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1.0 INTRODUCTION This written assignment consists of one essay.

The essay highlights the issue of how stereotyping gender can occur and its effects to traditional gender roles of male and female that have been accepted by society. 2.0 DEFINITION OF THE ISSUE Gender stereotypes present a standardized concept of typical gender roles. To simplify the definition, it suggests what characteristics, power, division of labour and activity-domain that is appropriate for male and female. It can be negative when people apply gender assumptions to others because they are perpetuating gender stereotyping. 3.0 HOW STEREOTYPING GENDER CAN OCCUR AND ITS EFFECTS TO GENDER ROLES Mass media like advertisement and television programmes, and social influences such as family, school and reinforcement in term of rewards and punishments are some mediums that channeling the idea of stereotyping gender towards society. They react as powerful agents to shape people behaviour and attitudes.

3.1 Advertisement In many advertisements whether on television, newspaper or magazines, the advertiser will emphasize the role of male and female according to social expectations. For example, a mother is illustrated to be sitting near dinner table and serves meal for the family. Another example is, a mother will do the laundry happily and cheerfully. Moreover the tagline of one softener product,Softlan that is as soft as mothers touch assures that mothers or in the other word female must do the house chores because it is their nature. According to Erving Goffman (1979), in media advertisements women tend to be located below than the level of men. Indirectly, it transfers the message that female job is completing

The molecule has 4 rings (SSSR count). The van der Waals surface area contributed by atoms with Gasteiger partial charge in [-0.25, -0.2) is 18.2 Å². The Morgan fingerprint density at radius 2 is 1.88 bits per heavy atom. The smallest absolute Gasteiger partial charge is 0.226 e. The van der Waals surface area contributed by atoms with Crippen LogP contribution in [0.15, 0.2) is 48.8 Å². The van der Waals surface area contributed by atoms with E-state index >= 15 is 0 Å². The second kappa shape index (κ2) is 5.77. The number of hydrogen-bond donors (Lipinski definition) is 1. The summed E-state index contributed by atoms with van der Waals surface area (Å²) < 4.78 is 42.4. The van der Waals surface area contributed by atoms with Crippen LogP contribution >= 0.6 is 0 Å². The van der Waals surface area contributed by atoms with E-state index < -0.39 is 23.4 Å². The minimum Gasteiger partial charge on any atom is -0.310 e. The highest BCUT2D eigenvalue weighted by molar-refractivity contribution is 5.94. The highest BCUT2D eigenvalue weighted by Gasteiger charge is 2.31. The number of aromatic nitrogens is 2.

house work and they are very happy with that situation. Besides, men are likely to be shown in outdoor and business activities. Moreover, the masculinity and femininity values have been spread to children as advertisement that aimed boys will insert dramatic and loud music with active toys in various scenes whereas a gentle background music and doll like toys are presented for girls. 3.2 Television programmes It is always shown on television programmes that men engage with active lifestyle such as sports like football, hiking, and skateboarding. Many programmes also will inject a sense of masculinity and femininity that should be practiced by men and women. For example men tend to be represented as more violent, more powerful and more dominant as they are represented as leader or tycoon especially in soap operas such as Bold and Beautiful and General Hospital. Geoffrey Canada(1998) states, "The image of male as strong is mixed with the image of male as violent . In fact, television images largely reflect patriarchal notion of gender which means they give power and importance mostly for men. Meanwhile, women are portrayed as gentle, uncompetitive and sensitive. However some women are illustrated as if they are bad by inserting the values of rebelliousness, independence and selfishness. In addition, it is widely spread that to be considered as real women, they need to put make-up and worrying about appearance as illustrated by television programmes especially reality show such as Americas Next Top Model and Kimora Lee: Life in The Fab Lane . 3.3 Social influences Social influences occur when people thoughts, feelings, behaviour and actions are affected by others. Similarly, it is like an agreement with others in a social setting. Sandra Lipsitz Bem(1981) states that gender schemas lead to the regulation of behaviors that conform to the cultural definition of what it means to be male or female. To postulate that, from infancy, we learn how cultures define the roles of men and women. People choose to adjust their behaviour to make